1 pound fresh mushrooms, quartered
2 tablespoons butter
1 tablespoon oil
Bring a pot of water to boil and add the bacon. Cook for 10 minutes, drain and dry with paper towels. (This step removes the excess salt/smoky flavor and renders some of the fat.)
Pre heat oven to 450 degrees.
In a large dutch oven (or ovenproof casserole), over medium heat, heat the oil and, once hot, sauté the bacon for 2 to 3 minutes or until golden brown. Remove with a slotted spoon and reserve.
Increase the heat to medium high and, working in batches, brown the beef on all sides in the hot oil and bacon fat. Remove the browned beef and reserve.
In the same fat, add the onion and sauté until it begins to brown, about 2 minutes. Add the garlic and carrots and continue sautéing for another couple minutes.
Return the bacon and the beef to the dutch oven and season everything with salt and pepper. Then, sprinkle the flour and toss to coat the meat. Transfer the dutch oven, uncovered, to the pre heated oven and let it cook for 4 minutes.
After 4 minutes, toss the meat once more and return the pot to the oven for 4 more minutes. (This process browns the flour and covers the meat with a light crust.)
Remove the dutch oven from the oven and turn the temperature down to 325 degrees.
Set the dutch oven on the stove again, over medium heat, and stir in the wine and the beef stock, so that the beef is barely covered. Now it's a good time to scrape any remaining browned bits off the bottom of the dutch oven, using a wooden spoon!
Add the tomato paste, the thyme and the bay leaf. Once it begins simmering, cover and transfer to the oven. Cook for 2 1/2 to 3 hours or until the meat is tender. The meat is done when a fork pierces it easily.
While the beef is cooking, prepare the onions and mushrooms.
Peeling pearl onions can be challenging, so here's a little trick: Bring a pot full of water to a boil. While the water is boiling, trim the root end of the onions. Then add the onions and blanch for about a minute. Transfer them to a bowl of ice water to stop the cooking. Pinch each onion at its stem end, and it should just slip out of its skin. If not, use a paring knife to remove the skin.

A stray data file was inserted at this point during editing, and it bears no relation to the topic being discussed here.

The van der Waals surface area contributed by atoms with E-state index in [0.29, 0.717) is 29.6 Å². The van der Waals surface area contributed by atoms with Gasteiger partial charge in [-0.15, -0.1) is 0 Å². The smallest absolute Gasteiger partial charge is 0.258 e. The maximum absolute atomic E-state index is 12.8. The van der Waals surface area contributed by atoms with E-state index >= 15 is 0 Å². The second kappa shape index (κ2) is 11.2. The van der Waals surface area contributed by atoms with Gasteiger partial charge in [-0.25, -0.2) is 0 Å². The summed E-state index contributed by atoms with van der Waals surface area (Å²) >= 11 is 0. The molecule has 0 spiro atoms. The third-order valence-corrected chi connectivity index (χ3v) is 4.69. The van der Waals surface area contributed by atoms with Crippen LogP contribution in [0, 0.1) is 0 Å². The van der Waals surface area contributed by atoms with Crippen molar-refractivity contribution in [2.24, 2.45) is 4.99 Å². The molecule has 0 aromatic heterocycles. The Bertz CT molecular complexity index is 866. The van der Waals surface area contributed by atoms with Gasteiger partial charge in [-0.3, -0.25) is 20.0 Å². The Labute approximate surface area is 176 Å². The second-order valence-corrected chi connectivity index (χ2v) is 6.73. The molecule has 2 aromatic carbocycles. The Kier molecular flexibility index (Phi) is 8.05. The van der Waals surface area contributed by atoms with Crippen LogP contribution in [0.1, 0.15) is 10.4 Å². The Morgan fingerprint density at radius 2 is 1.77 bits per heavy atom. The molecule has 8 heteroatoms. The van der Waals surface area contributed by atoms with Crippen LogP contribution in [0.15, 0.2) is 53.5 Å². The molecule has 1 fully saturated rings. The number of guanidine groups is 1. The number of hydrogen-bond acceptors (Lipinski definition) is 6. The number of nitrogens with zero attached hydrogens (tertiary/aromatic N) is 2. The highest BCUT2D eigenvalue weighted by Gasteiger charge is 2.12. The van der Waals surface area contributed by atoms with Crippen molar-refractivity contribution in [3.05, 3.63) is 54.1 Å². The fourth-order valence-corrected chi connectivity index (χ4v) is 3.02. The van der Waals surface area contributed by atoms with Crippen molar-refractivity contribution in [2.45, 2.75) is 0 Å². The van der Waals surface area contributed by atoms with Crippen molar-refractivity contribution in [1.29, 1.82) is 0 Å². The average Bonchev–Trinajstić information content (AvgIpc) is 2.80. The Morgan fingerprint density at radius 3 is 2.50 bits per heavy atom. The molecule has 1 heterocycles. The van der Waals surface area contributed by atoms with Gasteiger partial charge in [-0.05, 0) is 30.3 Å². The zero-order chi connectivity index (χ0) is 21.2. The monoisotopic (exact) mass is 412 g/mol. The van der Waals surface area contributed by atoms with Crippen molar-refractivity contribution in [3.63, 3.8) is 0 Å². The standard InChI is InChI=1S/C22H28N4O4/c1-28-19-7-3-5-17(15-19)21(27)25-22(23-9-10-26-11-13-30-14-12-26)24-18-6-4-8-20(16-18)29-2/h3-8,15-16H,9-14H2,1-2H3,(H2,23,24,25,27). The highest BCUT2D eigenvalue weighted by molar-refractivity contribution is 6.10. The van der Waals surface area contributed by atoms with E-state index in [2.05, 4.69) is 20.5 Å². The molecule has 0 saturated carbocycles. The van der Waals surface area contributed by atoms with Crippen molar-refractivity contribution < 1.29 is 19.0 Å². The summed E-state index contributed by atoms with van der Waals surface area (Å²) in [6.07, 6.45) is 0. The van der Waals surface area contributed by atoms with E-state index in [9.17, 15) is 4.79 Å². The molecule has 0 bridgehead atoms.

In a large skillet, over medium heat, heat the olive oil and the butter until they are bubbling. Add the onions and sauté for about 10 minutes, stirring occasionally, until they are browned. Be careful not to break their skin!
Pour the beef broth, season to taste and add the bay leaf. Cover and simmer slowly for 40 to 50 minutes or until the onions are soft (but retain their shape) and the liquid has evaporated. Reserve.
Wipe out skillet and heat remaining oil and butter over medium high heat. Add the mushrooms and toss and shake pan for four to five minutes. As soon as they begin brown lightly, remove from heat.
When the beef is done, remove from oven and separate the sauce from the beef, bacon and carrots, using tongs Reserve.
Strain the sauce through a fine-meshed sieve set over a sauce pan. Skim fat off the sauce and simmer for a minute or two, skimming off additional fat as it rises. Cook until the sauce is thick enough to coat the back of a spoon. If too thick, add a few tablespoons of beef broth.
Transfer the meat and vegetables back to the dutch oven and pour the sauce over it.
Cover the dutch oven and simmer for 2 to 3 minutes, basting the meat and vegetables with the sauce several times.